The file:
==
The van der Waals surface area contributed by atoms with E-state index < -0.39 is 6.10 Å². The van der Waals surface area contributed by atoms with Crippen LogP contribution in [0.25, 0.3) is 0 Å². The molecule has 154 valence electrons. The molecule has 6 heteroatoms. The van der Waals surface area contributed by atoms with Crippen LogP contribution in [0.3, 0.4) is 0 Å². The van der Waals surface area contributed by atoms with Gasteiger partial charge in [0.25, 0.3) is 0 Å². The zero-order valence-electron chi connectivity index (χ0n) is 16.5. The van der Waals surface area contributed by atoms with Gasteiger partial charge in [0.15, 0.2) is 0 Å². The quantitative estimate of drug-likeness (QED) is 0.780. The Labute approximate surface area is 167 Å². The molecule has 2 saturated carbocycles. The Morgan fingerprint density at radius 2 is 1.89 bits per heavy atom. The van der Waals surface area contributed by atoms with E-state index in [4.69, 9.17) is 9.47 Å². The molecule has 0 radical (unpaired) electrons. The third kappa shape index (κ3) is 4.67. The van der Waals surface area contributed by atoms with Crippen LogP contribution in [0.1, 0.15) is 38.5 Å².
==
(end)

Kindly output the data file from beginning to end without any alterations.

The van der Waals surface area contributed by atoms with E-state index < -0.39 is 6.10 Å². The van der Waals surface area contributed by atoms with Crippen LogP contribution in [0.25, 0.3) is 0 Å². The molecule has 154 valence electrons. The molecule has 6 heteroatoms. The van der Waals surface area contributed by atoms with Crippen LogP contribution in [0.3, 0.4) is 0 Å². The van der Waals surface area contributed by atoms with Gasteiger partial charge in [0.25, 0.3) is 0 Å². The zero-order valence-electron chi connectivity index (χ0n) is 16.5. The van der Waals surface area contributed by atoms with Gasteiger partial charge in [0.15, 0.2) is 0 Å². The quantitative estimate of drug-likeness (QED) is 0.780. The Labute approximate surface area is 167 Å². The molecule has 2 saturated carbocycles. The Morgan fingerprint density at radius 2 is 1.89 bits per heavy atom. The van der Waals surface area contributed by atoms with E-state index in [4.69, 9.17) is 9.47 Å². The molecule has 0 radical (unpaired) electrons. The third kappa shape index (κ3) is 4.67. The van der Waals surface area contributed by atoms with Crippen LogP contribution in [0.1, 0.15) is 38.5 Å².